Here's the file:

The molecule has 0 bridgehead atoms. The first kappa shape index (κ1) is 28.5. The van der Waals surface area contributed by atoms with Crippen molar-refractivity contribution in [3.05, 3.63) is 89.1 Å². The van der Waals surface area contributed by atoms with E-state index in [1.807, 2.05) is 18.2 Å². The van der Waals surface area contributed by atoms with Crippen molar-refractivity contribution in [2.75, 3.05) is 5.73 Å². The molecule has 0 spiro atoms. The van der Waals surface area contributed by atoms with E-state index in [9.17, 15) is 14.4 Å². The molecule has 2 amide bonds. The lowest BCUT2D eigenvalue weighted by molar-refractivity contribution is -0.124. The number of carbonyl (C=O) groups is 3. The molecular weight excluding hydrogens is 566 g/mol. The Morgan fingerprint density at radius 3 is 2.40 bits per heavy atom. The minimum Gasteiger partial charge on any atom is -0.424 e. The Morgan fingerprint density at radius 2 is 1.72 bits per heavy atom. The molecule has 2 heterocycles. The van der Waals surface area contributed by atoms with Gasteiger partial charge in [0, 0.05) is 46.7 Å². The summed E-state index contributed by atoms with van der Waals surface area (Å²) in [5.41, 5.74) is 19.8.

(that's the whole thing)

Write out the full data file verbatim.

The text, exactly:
The molecule has 0 bridgehead atoms. The first kappa shape index (κ1) is 28.5. The van der Waals surface area contributed by atoms with Crippen molar-refractivity contribution in [3.05, 3.63) is 89.1 Å². The van der Waals surface area contributed by atoms with E-state index in [1.807, 2.05) is 18.2 Å². The van der Waals surface area contributed by atoms with Crippen molar-refractivity contribution in [2.75, 3.05) is 5.73 Å². The molecule has 0 spiro atoms. The van der Waals surface area contributed by atoms with E-state index in [9.17, 15) is 14.4 Å². The molecule has 2 amide bonds. The lowest BCUT2D eigenvalue weighted by molar-refractivity contribution is -0.124. The number of carbonyl (C=O) groups is 3. The molecular weight excluding hydrogens is 566 g/mol. The Morgan fingerprint density at radius 3 is 2.40 bits per heavy atom. The minimum Gasteiger partial charge on any atom is -0.424 e. The Morgan fingerprint density at radius 2 is 1.72 bits per heavy atom. The molecule has 2 heterocycles. The van der Waals surface area contributed by atoms with Gasteiger partial charge in [0, 0.05) is 46.7 Å². The summed E-state index contributed by atoms with van der Waals surface area (Å²) in [5.41, 5.74) is 19.8.